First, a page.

GambleAware has committed another $335,000 that will go directly to fund research that gauges the experience of women with gambling and gambling-related harm. The grant has been awarded to an IFF Social Research Agency team led by Kelsey Beninger.
The research will be carried out in collaboration with University of Bristol professor of human geography Maria Fannin and University of Bristol professor of personal finance Sharon Collard. The team will be joined by Dominique Webb, head of programs at GamCare, and GamCare women’s program manager Marina Smith.
GambleAware’s grant will allow the researchers to focus on a multi-pronged approach that will allow them to run various roundtables, conduct interviews, and speak to women who have experienced gambling harm. The research will continue for an initial period of 18 months.
Women Gamble Less, But Need More Specific Help
Women, who are traditionally less likely to develop gambling disorders, have still been underrepresented in researches, with the bulk focusing on men who suffer from gambling addiction. Thanks to this new initiative, the initiators hope to better understand the specifics of what women who have lived experiences of problem gambling need in terms of treatment and support services.
Another part of the research will be to focus fully on how female consumers can be protected from gambling harms in the long term and seek a specific mechanism that reduces the prevalence of such behavior in them in the first place. Alison Clare, research director at GambleAware, commented:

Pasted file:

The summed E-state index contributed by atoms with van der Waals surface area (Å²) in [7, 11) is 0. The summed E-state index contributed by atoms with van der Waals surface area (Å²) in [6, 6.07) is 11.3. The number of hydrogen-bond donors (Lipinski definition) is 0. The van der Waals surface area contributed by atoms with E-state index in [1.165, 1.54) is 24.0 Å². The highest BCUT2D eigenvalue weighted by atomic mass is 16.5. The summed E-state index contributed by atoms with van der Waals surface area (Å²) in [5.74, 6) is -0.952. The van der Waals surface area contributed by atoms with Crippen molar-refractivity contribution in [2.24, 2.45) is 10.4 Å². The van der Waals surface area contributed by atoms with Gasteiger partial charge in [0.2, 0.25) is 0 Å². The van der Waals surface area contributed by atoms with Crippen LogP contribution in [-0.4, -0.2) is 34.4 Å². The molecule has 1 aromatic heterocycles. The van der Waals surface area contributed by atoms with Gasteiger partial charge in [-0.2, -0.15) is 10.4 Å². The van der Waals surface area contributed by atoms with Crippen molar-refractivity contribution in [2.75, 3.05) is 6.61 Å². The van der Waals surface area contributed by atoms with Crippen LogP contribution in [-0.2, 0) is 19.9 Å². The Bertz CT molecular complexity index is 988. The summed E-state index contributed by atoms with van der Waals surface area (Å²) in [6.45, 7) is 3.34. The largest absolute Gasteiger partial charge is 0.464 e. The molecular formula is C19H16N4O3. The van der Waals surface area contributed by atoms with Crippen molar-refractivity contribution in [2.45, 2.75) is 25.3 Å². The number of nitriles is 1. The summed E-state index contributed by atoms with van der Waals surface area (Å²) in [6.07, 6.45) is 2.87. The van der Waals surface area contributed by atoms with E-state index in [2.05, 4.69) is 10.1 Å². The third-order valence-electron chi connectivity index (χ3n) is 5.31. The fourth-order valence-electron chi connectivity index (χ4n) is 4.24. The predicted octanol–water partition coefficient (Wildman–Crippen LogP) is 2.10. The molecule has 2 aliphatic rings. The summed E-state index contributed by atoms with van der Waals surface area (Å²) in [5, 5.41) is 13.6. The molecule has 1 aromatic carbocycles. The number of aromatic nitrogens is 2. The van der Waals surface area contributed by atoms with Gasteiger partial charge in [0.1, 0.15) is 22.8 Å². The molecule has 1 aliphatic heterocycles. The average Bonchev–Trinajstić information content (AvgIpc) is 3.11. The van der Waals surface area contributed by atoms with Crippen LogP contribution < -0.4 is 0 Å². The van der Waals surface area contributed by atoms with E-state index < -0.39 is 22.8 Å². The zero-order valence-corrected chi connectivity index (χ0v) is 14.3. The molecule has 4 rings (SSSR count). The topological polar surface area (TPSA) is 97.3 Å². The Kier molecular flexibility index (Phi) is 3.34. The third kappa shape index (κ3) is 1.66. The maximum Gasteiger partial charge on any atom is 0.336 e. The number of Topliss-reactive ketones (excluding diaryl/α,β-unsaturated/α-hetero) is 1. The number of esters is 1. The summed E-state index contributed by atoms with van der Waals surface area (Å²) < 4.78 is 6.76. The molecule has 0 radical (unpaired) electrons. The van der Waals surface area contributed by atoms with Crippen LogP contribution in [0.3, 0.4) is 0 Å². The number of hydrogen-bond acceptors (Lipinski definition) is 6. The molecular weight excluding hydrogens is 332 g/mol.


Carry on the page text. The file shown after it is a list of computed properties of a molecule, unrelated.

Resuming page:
“Women’s experiences of gambling harms are under-researched, often presented as homogenous and in terms of how they differ to men’s experiences.”Alison Clare, research director at GambleAware
Clare is confident that this multi-departmental team would be able to produce the necessary results to limit the harms of gambling on women in the country, and beyond.
GambleAware Continues to Tackle Gambling Harm
The grant is an important step forward for GambleAware to ensure that women will get the right range of treatment and support services to overcome a recognized medical condition.
“GambleAware is committed to delivering a whole-system public health approach to gambling harms and understanding the wider determinants that drive these – including gender, health, race, ethnicity, and inequalities – is fundamental to achieving this,” Clare added.
This comes amid a string of successes against problem gambling in the country. A report by the UK Gambling Commission indicated that the number of problem gamblers has fallen to 0.3%.